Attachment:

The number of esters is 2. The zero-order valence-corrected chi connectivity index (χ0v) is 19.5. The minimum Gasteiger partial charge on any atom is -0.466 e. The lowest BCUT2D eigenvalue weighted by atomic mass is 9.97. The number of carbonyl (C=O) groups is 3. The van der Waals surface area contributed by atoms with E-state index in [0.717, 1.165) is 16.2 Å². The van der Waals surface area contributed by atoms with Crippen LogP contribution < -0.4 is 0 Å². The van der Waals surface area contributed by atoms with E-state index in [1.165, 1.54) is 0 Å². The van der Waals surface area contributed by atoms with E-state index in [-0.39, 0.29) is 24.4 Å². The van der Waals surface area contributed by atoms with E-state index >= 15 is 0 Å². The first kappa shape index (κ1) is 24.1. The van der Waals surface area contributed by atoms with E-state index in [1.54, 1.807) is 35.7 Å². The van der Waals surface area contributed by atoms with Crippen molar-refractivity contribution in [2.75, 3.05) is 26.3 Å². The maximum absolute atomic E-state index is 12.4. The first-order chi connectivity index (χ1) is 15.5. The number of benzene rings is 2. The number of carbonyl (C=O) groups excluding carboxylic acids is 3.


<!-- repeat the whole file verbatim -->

The number of esters is 2. The zero-order valence-corrected chi connectivity index (χ0v) is 19.5. The minimum Gasteiger partial charge on any atom is -0.466 e. The lowest BCUT2D eigenvalue weighted by atomic mass is 9.97. The number of carbonyl (C=O) groups is 3. The van der Waals surface area contributed by atoms with E-state index in [0.717, 1.165) is 16.2 Å². The van der Waals surface area contributed by atoms with Crippen LogP contribution < -0.4 is 0 Å². The van der Waals surface area contributed by atoms with E-state index in [1.165, 1.54) is 0 Å². The van der Waals surface area contributed by atoms with E-state index in [-0.39, 0.29) is 24.4 Å². The van der Waals surface area contributed by atoms with E-state index >= 15 is 0 Å². The first kappa shape index (κ1) is 24.1. The van der Waals surface area contributed by atoms with E-state index in [1.54, 1.807) is 35.7 Å². The van der Waals surface area contributed by atoms with Crippen molar-refractivity contribution in [2.75, 3.05) is 26.3 Å². The maximum absolute atomic E-state index is 12.4. The first-order chi connectivity index (χ1) is 15.5. The number of benzene rings is 2. The number of carbonyl (C=O) groups excluding carboxylic acids is 3.